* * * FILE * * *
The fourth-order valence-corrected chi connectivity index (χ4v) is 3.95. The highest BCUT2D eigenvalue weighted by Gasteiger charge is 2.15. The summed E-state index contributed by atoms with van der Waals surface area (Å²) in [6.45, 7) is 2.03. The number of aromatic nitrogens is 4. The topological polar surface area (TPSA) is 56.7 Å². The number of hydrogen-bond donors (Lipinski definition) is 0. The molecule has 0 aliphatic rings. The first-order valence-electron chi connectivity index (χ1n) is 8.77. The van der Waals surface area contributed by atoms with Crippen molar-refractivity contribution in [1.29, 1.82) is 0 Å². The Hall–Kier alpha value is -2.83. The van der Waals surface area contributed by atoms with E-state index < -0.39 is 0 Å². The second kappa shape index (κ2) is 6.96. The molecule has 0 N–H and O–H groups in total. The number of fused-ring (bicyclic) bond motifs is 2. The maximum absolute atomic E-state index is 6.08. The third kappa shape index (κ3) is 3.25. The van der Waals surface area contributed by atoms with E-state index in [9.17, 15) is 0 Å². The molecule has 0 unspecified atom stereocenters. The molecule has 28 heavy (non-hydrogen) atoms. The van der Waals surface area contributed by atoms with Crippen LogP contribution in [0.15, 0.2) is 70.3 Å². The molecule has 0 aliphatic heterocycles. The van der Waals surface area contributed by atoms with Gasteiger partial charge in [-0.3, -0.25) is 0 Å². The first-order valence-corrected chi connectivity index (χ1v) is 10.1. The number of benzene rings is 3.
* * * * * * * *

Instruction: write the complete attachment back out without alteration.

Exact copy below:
The fourth-order valence-corrected chi connectivity index (χ4v) is 3.95. The highest BCUT2D eigenvalue weighted by Gasteiger charge is 2.15. The summed E-state index contributed by atoms with van der Waals surface area (Å²) in [6.45, 7) is 2.03. The number of aromatic nitrogens is 4. The topological polar surface area (TPSA) is 56.7 Å². The number of hydrogen-bond donors (Lipinski definition) is 0. The molecule has 0 aliphatic rings. The first-order valence-electron chi connectivity index (χ1n) is 8.77. The van der Waals surface area contributed by atoms with Crippen molar-refractivity contribution in [1.29, 1.82) is 0 Å². The Hall–Kier alpha value is -2.83. The van der Waals surface area contributed by atoms with E-state index < -0.39 is 0 Å². The second kappa shape index (κ2) is 6.96. The molecule has 0 N–H and O–H groups in total. The number of fused-ring (bicyclic) bond motifs is 2. The maximum absolute atomic E-state index is 6.08. The third kappa shape index (κ3) is 3.25. The van der Waals surface area contributed by atoms with E-state index in [9.17, 15) is 0 Å². The molecule has 0 unspecified atom stereocenters. The molecule has 28 heavy (non-hydrogen) atoms. The van der Waals surface area contributed by atoms with Crippen LogP contribution in [0.15, 0.2) is 70.3 Å². The molecule has 0 aliphatic heterocycles. The van der Waals surface area contributed by atoms with Gasteiger partial charge in [-0.3, -0.25) is 0 Å². The first-order valence-corrected chi connectivity index (χ1v) is 10.1. The number of benzene rings is 3.